The three new VCS switches will incorporate new ASICs and a new operating system called Brocade Network OS, which will converge all FC and IP services and is purpose-built for converged traffic. The new switches that address that access and aggregation layers in a data centre include a 2RU 60x10G, a 1RU 48x10G system; and a 24x10G platform. Switches with 40/100G interfaces are expected next year. Also in 2011, Brocade will ship a chassis-based core VCS switch that incorporates the new ASICs and BNOS operating system.

During the third quarter of this year, Brocade will also ship out a new best-in-class element management – Brocade Network Advisor – with Ethernet, FC and DCB element management in addition to interfaces to IBM, HP, Dell, EMC, Microsoft, VMware server, storage and hypervisor management.

Raising the stakes

While the Foundry acquisition seems to have paid off for Brocade with this new statement of purpose and a concrete product roadmap, how realistic is its Brocade One vision? Brocade, quite sensibility, doesn’t expect its vision of this brave new world to play out immediately. McHugh admits that bringing together the two disparate worlds of storage and networking with its unique set of characteristics is indeed going to a daunting task. Though it might be possible from a technology standpoint, Brocade will have to deal with the current rigid structure of IT organizations, under which storage and network management folks don’t often work together. “It is one fundamental change that we need to work on. We have to get storage and networking staff to build this architecture and enable storage environments to transcend from one end of the network to the other,” he admits.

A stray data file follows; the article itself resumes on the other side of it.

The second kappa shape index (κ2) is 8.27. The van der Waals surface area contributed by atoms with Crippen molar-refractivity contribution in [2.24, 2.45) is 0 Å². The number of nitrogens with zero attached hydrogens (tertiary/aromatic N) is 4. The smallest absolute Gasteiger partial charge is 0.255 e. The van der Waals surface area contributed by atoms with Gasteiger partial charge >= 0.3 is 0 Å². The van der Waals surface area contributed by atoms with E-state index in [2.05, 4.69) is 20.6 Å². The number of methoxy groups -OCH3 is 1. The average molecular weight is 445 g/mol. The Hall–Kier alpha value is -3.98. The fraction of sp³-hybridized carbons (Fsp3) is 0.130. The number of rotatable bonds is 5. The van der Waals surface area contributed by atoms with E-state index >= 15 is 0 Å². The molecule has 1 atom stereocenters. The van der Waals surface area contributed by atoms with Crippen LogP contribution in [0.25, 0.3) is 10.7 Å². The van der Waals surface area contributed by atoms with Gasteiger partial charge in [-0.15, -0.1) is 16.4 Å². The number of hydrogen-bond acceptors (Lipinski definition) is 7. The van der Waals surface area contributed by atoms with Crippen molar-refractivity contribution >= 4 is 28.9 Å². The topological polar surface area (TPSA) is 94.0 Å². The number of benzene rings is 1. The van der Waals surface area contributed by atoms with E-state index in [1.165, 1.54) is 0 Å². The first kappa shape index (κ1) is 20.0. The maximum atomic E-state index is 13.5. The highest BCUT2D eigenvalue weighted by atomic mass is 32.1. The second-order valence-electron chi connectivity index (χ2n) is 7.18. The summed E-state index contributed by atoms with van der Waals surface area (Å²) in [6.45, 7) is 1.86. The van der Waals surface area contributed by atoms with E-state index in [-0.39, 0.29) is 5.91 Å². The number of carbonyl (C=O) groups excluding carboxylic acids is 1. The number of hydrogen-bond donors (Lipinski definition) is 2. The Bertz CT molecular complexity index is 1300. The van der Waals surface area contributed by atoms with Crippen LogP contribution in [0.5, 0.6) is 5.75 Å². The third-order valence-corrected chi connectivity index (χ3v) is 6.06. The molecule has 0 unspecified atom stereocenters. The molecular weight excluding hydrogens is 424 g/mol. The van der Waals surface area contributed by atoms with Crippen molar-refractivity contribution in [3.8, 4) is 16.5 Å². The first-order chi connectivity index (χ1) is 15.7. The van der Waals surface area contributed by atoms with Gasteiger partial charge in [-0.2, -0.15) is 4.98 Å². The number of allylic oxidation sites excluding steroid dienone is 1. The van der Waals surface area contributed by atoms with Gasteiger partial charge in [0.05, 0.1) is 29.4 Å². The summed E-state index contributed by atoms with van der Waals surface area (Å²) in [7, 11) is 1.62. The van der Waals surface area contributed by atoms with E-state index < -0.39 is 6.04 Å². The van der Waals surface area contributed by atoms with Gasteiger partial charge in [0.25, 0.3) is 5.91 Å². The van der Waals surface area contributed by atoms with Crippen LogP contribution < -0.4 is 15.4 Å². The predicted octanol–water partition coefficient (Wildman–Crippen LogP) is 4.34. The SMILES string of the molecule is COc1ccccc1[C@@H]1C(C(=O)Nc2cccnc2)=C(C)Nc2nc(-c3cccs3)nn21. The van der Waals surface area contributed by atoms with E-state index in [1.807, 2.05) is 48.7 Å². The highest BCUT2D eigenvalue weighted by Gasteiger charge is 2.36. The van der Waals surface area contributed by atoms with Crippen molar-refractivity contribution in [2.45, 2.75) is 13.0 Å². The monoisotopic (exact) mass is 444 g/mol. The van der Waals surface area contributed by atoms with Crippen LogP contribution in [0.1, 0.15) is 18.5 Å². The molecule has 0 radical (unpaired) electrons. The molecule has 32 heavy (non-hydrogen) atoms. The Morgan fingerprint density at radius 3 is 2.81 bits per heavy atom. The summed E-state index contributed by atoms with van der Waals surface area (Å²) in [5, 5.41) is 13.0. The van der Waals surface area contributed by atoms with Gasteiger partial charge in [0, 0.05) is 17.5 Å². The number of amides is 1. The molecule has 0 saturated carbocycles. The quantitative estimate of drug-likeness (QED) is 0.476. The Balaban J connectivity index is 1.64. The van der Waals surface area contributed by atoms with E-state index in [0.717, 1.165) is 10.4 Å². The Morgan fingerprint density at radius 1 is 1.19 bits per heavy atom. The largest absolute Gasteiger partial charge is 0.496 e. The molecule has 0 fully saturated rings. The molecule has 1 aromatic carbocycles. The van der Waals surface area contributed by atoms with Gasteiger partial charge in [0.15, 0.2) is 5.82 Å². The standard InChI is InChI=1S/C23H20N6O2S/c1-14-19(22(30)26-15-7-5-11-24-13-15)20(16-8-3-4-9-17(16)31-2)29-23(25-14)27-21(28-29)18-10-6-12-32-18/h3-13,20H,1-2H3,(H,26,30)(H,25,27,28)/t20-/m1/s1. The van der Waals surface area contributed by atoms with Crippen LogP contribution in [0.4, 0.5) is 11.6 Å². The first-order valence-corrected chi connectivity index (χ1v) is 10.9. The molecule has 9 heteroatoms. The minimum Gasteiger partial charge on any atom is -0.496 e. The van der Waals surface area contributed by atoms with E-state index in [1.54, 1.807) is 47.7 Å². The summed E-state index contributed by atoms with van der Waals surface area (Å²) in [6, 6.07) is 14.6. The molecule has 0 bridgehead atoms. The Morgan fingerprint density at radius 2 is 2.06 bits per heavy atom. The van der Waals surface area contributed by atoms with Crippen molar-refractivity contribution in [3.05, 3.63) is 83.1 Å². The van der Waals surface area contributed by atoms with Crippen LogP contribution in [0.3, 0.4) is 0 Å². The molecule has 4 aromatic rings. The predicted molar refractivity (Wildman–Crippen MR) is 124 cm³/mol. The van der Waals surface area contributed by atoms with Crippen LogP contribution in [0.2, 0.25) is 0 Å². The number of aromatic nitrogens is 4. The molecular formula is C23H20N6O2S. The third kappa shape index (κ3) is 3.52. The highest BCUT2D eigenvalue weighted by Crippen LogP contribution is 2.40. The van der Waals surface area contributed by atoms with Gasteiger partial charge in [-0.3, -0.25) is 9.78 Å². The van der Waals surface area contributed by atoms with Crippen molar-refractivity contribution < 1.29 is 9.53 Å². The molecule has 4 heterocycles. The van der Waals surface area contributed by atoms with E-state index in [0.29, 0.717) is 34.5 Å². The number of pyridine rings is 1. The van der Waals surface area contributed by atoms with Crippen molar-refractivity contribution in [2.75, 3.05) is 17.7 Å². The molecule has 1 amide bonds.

That thorny issue aside, Brocade will have to fend off stiff competition from Cisco’s UCS and Juniper’s still-in-the-oven Project Stratus, before it translates its vision into action. McHugh believes his company might take the wind out of the sails of its competitors. “Cisco’s UCS doesn’t collapse layers. We are going to a unified architecture that very effectively scales to thousands of ports without creating multiple tiers. Juniper has been talking about it for years, and my speculation is that theirs is going to be a traditional chassis oriented architecture.”

Another key factor that will decide Brocade’s fortunes in the networking space is the channel. To Brocade to emerge as a serious alternative to Cisco, it will have to lure and take the channel along for the ride. “What we are doing is incredibily channel friendly. Now, channel partners, instead of pitching the same design as others to customers, have an opportunity to show the companies something completely different, which will dramatically simplify the customer experience and realize good margins in the process,” says McHugh, who was instrumental in fine-tuning HP ProCurve channel play and catapulting it into number two slot in the LAN switching space. Can this Ethernet veteran who is just 90 days into the job at Brocade repeat history? Only time will tell.